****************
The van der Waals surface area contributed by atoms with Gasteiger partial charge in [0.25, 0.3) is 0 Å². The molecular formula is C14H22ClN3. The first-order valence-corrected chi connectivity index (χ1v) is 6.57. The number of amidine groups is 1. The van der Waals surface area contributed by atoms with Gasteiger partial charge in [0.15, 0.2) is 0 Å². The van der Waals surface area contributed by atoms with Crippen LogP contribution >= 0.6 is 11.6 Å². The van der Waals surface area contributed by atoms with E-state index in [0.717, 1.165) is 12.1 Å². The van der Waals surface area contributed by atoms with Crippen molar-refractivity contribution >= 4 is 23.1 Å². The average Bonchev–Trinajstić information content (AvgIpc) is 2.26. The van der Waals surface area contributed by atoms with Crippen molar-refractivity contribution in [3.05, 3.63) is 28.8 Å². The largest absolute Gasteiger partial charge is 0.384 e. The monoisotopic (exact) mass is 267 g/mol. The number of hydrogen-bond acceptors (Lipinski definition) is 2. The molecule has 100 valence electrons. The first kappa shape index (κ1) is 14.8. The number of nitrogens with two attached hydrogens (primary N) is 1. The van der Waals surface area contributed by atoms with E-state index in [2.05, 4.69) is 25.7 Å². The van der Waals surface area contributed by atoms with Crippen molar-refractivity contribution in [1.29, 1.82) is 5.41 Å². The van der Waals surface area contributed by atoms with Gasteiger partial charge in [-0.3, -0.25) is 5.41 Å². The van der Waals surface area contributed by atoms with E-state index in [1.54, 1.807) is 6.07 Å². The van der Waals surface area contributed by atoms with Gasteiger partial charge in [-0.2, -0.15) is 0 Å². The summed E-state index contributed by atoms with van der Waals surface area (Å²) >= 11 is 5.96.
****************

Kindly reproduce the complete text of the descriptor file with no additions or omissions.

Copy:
The van der Waals surface area contributed by atoms with Gasteiger partial charge in [0.25, 0.3) is 0 Å². The molecular formula is C14H22ClN3. The first-order valence-corrected chi connectivity index (χ1v) is 6.57. The number of amidine groups is 1. The van der Waals surface area contributed by atoms with Gasteiger partial charge in [0.15, 0.2) is 0 Å². The van der Waals surface area contributed by atoms with Crippen LogP contribution >= 0.6 is 11.6 Å². The van der Waals surface area contributed by atoms with E-state index in [0.717, 1.165) is 12.1 Å². The van der Waals surface area contributed by atoms with Crippen molar-refractivity contribution >= 4 is 23.1 Å². The average Bonchev–Trinajstić information content (AvgIpc) is 2.26. The van der Waals surface area contributed by atoms with Crippen molar-refractivity contribution in [3.05, 3.63) is 28.8 Å². The largest absolute Gasteiger partial charge is 0.384 e. The monoisotopic (exact) mass is 267 g/mol. The number of hydrogen-bond acceptors (Lipinski definition) is 2. The molecule has 100 valence electrons. The first kappa shape index (κ1) is 14.8. The number of nitrogens with two attached hydrogens (primary N) is 1. The van der Waals surface area contributed by atoms with E-state index in [2.05, 4.69) is 25.7 Å². The van der Waals surface area contributed by atoms with Crippen molar-refractivity contribution in [1.29, 1.82) is 5.41 Å². The van der Waals surface area contributed by atoms with Gasteiger partial charge in [-0.3, -0.25) is 5.41 Å². The van der Waals surface area contributed by atoms with E-state index in [1.54, 1.807) is 6.07 Å². The van der Waals surface area contributed by atoms with Gasteiger partial charge in [-0.2, -0.15) is 0 Å². The summed E-state index contributed by atoms with van der Waals surface area (Å²) >= 11 is 5.96.